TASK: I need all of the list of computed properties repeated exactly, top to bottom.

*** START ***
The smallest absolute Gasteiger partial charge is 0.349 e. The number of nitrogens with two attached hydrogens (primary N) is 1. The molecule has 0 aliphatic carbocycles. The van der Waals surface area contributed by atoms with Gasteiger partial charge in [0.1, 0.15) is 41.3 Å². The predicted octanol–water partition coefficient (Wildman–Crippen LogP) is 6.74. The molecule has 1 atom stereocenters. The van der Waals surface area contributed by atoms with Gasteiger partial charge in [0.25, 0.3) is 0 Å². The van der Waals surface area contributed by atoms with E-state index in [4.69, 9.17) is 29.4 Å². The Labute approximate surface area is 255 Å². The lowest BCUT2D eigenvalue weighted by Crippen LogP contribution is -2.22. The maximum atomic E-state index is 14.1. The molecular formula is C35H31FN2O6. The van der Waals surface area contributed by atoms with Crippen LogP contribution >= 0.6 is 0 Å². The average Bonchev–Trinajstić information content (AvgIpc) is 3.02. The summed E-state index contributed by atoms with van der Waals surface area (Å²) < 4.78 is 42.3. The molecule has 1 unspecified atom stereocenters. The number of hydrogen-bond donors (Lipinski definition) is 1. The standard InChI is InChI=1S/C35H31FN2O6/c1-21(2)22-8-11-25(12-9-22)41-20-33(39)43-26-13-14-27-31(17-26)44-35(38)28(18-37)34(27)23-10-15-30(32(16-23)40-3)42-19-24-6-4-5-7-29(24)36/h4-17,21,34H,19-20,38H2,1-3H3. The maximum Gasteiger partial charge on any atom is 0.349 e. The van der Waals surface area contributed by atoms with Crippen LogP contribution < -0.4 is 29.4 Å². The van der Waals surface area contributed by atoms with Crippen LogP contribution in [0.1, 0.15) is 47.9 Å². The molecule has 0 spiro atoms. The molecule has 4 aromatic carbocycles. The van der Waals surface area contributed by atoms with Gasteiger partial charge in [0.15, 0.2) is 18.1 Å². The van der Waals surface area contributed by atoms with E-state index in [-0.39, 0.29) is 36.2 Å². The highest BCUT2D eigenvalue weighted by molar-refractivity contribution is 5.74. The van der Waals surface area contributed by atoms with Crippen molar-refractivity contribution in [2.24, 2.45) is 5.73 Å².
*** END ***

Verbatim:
The smallest absolute Gasteiger partial charge is 0.349 e. The number of nitrogens with two attached hydrogens (primary N) is 1. The molecule has 0 aliphatic carbocycles. The van der Waals surface area contributed by atoms with Gasteiger partial charge in [0.1, 0.15) is 41.3 Å². The predicted octanol–water partition coefficient (Wildman–Crippen LogP) is 6.74. The molecule has 1 atom stereocenters. The van der Waals surface area contributed by atoms with Gasteiger partial charge in [0.25, 0.3) is 0 Å². The van der Waals surface area contributed by atoms with E-state index in [4.69, 9.17) is 29.4 Å². The Labute approximate surface area is 255 Å². The lowest BCUT2D eigenvalue weighted by Crippen LogP contribution is -2.22. The maximum atomic E-state index is 14.1. The molecular formula is C35H31FN2O6. The van der Waals surface area contributed by atoms with Crippen LogP contribution >= 0.6 is 0 Å². The average Bonchev–Trinajstić information content (AvgIpc) is 3.02. The summed E-state index contributed by atoms with van der Waals surface area (Å²) < 4.78 is 42.3. The molecule has 1 unspecified atom stereocenters. The number of hydrogen-bond donors (Lipinski definition) is 1. The standard InChI is InChI=1S/C35H31FN2O6/c1-21(2)22-8-11-25(12-9-22)41-20-33(39)43-26-13-14-27-31(17-26)44-35(38)28(18-37)34(27)23-10-15-30(32(16-23)40-3)42-19-24-6-4-5-7-29(24)36/h4-17,21,34H,19-20,38H2,1-3H3. The maximum Gasteiger partial charge on any atom is 0.349 e. The van der Waals surface area contributed by atoms with Crippen LogP contribution < -0.4 is 29.4 Å². The van der Waals surface area contributed by atoms with Crippen LogP contribution in [0.1, 0.15) is 47.9 Å². The molecule has 0 spiro atoms. The molecule has 4 aromatic carbocycles. The van der Waals surface area contributed by atoms with Gasteiger partial charge in [0.15, 0.2) is 18.1 Å². The van der Waals surface area contributed by atoms with E-state index in [-0.39, 0.29) is 36.2 Å². The highest BCUT2D eigenvalue weighted by molar-refractivity contribution is 5.74. The van der Waals surface area contributed by atoms with Crippen molar-refractivity contribution in [2.24, 2.45) is 5.73 Å².